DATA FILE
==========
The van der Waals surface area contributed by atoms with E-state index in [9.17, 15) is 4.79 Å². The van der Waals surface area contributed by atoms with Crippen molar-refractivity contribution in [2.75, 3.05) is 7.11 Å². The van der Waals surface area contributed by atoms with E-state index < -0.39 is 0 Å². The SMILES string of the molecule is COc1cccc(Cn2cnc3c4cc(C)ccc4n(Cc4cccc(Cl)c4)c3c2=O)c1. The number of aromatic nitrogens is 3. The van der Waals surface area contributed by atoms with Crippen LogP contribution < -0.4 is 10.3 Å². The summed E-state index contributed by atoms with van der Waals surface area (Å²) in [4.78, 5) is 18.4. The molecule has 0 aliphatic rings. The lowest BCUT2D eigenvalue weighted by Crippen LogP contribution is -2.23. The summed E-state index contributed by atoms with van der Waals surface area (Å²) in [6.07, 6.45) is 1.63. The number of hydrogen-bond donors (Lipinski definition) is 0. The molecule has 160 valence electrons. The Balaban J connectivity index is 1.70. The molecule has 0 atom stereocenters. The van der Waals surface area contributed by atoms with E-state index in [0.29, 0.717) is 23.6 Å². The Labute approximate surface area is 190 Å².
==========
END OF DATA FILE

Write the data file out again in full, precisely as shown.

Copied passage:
The van der Waals surface area contributed by atoms with E-state index in [9.17, 15) is 4.79 Å². The van der Waals surface area contributed by atoms with Crippen molar-refractivity contribution in [2.75, 3.05) is 7.11 Å². The van der Waals surface area contributed by atoms with E-state index < -0.39 is 0 Å². The SMILES string of the molecule is COc1cccc(Cn2cnc3c4cc(C)ccc4n(Cc4cccc(Cl)c4)c3c2=O)c1. The number of aromatic nitrogens is 3. The van der Waals surface area contributed by atoms with Crippen LogP contribution < -0.4 is 10.3 Å². The summed E-state index contributed by atoms with van der Waals surface area (Å²) in [4.78, 5) is 18.4. The molecule has 0 aliphatic rings. The lowest BCUT2D eigenvalue weighted by Crippen LogP contribution is -2.23. The summed E-state index contributed by atoms with van der Waals surface area (Å²) in [6.07, 6.45) is 1.63. The number of hydrogen-bond donors (Lipinski definition) is 0. The molecule has 160 valence electrons. The Balaban J connectivity index is 1.70. The molecule has 0 atom stereocenters. The van der Waals surface area contributed by atoms with E-state index in [0.29, 0.717) is 23.6 Å². The Labute approximate surface area is 190 Å².